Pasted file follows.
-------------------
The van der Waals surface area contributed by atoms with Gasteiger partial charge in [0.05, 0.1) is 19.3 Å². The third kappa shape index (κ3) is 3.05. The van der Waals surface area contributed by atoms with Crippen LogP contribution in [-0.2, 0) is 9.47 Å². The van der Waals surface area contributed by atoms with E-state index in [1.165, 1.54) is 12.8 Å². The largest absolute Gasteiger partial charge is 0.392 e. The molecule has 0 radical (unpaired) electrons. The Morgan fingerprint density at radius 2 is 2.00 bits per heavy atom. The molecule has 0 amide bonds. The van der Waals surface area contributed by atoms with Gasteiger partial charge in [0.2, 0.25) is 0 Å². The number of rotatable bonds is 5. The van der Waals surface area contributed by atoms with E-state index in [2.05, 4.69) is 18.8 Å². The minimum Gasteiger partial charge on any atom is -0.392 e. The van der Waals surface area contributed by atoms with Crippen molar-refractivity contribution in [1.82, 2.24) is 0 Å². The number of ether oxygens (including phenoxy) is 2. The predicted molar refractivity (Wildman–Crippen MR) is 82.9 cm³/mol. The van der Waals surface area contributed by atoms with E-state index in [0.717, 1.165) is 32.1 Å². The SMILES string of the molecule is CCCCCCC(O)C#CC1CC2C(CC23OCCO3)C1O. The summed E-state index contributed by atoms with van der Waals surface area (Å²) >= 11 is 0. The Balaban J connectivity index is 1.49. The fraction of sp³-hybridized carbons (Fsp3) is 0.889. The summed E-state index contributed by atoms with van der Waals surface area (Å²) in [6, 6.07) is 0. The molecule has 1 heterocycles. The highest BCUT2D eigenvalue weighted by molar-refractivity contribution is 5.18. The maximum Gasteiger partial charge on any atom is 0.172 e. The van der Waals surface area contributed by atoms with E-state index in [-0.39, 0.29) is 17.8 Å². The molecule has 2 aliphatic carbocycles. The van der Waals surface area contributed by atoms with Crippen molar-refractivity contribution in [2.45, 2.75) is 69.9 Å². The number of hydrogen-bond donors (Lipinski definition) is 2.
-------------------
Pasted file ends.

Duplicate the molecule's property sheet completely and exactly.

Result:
The van der Waals surface area contributed by atoms with Gasteiger partial charge in [0.05, 0.1) is 19.3 Å². The third kappa shape index (κ3) is 3.05. The van der Waals surface area contributed by atoms with Crippen LogP contribution in [-0.2, 0) is 9.47 Å². The van der Waals surface area contributed by atoms with E-state index in [1.165, 1.54) is 12.8 Å². The largest absolute Gasteiger partial charge is 0.392 e. The molecule has 0 radical (unpaired) electrons. The Morgan fingerprint density at radius 2 is 2.00 bits per heavy atom. The molecule has 0 amide bonds. The van der Waals surface area contributed by atoms with Gasteiger partial charge in [0.2, 0.25) is 0 Å². The number of rotatable bonds is 5. The van der Waals surface area contributed by atoms with E-state index in [2.05, 4.69) is 18.8 Å². The minimum Gasteiger partial charge on any atom is -0.392 e. The van der Waals surface area contributed by atoms with Crippen molar-refractivity contribution in [1.82, 2.24) is 0 Å². The number of ether oxygens (including phenoxy) is 2. The predicted molar refractivity (Wildman–Crippen MR) is 82.9 cm³/mol. The van der Waals surface area contributed by atoms with E-state index in [0.717, 1.165) is 32.1 Å². The SMILES string of the molecule is CCCCCCC(O)C#CC1CC2C(CC23OCCO3)C1O. The summed E-state index contributed by atoms with van der Waals surface area (Å²) >= 11 is 0. The Balaban J connectivity index is 1.49. The fraction of sp³-hybridized carbons (Fsp3) is 0.889. The summed E-state index contributed by atoms with van der Waals surface area (Å²) in [6, 6.07) is 0. The molecule has 1 heterocycles. The highest BCUT2D eigenvalue weighted by molar-refractivity contribution is 5.18. The maximum Gasteiger partial charge on any atom is 0.172 e. The van der Waals surface area contributed by atoms with E-state index in [-0.39, 0.29) is 17.8 Å². The molecule has 2 aliphatic carbocycles. The van der Waals surface area contributed by atoms with Crippen molar-refractivity contribution in [2.45, 2.75) is 69.9 Å². The number of hydrogen-bond donors (Lipinski definition) is 2.